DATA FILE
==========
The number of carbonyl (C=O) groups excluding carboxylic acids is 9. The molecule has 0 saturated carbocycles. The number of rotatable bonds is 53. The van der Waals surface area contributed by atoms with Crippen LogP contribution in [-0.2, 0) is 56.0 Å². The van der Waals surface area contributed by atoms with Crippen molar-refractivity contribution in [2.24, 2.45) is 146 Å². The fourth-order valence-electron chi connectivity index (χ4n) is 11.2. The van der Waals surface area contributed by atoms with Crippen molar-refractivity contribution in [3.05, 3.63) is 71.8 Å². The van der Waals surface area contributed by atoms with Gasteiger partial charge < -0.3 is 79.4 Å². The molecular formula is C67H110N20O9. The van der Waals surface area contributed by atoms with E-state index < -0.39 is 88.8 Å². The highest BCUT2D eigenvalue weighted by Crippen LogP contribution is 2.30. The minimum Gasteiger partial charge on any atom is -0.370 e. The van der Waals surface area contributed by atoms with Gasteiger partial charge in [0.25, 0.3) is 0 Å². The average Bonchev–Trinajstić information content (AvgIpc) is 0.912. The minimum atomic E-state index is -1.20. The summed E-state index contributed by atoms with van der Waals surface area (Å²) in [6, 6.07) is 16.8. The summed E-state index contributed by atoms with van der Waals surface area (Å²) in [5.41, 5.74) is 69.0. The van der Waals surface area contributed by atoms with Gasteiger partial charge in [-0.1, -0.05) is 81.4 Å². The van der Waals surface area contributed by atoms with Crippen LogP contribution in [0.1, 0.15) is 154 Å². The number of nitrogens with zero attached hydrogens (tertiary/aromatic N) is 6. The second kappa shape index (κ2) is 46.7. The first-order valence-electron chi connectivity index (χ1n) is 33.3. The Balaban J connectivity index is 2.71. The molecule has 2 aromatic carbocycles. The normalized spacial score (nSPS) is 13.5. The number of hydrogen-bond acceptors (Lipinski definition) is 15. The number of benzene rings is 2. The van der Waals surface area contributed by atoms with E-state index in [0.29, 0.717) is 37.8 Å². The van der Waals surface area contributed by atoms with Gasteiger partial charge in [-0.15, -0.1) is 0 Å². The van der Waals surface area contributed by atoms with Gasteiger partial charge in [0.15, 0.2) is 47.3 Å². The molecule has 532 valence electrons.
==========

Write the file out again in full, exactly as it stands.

The number of carbonyl (C=O) groups excluding carboxylic acids is 9. The molecule has 0 saturated carbocycles. The number of rotatable bonds is 53. The van der Waals surface area contributed by atoms with Crippen LogP contribution in [-0.2, 0) is 56.0 Å². The van der Waals surface area contributed by atoms with Crippen molar-refractivity contribution in [2.24, 2.45) is 146 Å². The fourth-order valence-electron chi connectivity index (χ4n) is 11.2. The van der Waals surface area contributed by atoms with Crippen molar-refractivity contribution in [3.05, 3.63) is 71.8 Å². The van der Waals surface area contributed by atoms with Gasteiger partial charge < -0.3 is 79.4 Å². The molecular formula is C67H110N20O9. The van der Waals surface area contributed by atoms with E-state index < -0.39 is 88.8 Å². The highest BCUT2D eigenvalue weighted by Crippen LogP contribution is 2.30. The minimum Gasteiger partial charge on any atom is -0.370 e. The van der Waals surface area contributed by atoms with Gasteiger partial charge in [0.25, 0.3) is 0 Å². The average Bonchev–Trinajstić information content (AvgIpc) is 0.912. The minimum atomic E-state index is -1.20. The summed E-state index contributed by atoms with van der Waals surface area (Å²) in [6, 6.07) is 16.8. The summed E-state index contributed by atoms with van der Waals surface area (Å²) in [5.41, 5.74) is 69.0. The van der Waals surface area contributed by atoms with Gasteiger partial charge in [-0.1, -0.05) is 81.4 Å². The van der Waals surface area contributed by atoms with Crippen LogP contribution in [0.1, 0.15) is 154 Å². The number of nitrogens with zero attached hydrogens (tertiary/aromatic N) is 6. The second kappa shape index (κ2) is 46.7. The first-order valence-electron chi connectivity index (χ1n) is 33.3. The Balaban J connectivity index is 2.71. The molecule has 2 aromatic carbocycles. The normalized spacial score (nSPS) is 13.5. The number of hydrogen-bond acceptors (Lipinski definition) is 15. The number of benzene rings is 2. The van der Waals surface area contributed by atoms with E-state index in [0.29, 0.717) is 37.8 Å². The van der Waals surface area contributed by atoms with Gasteiger partial charge in [-0.15, -0.1) is 0 Å². The van der Waals surface area contributed by atoms with Gasteiger partial charge in [0.15, 0.2) is 47.3 Å². The molecule has 532 valence electrons.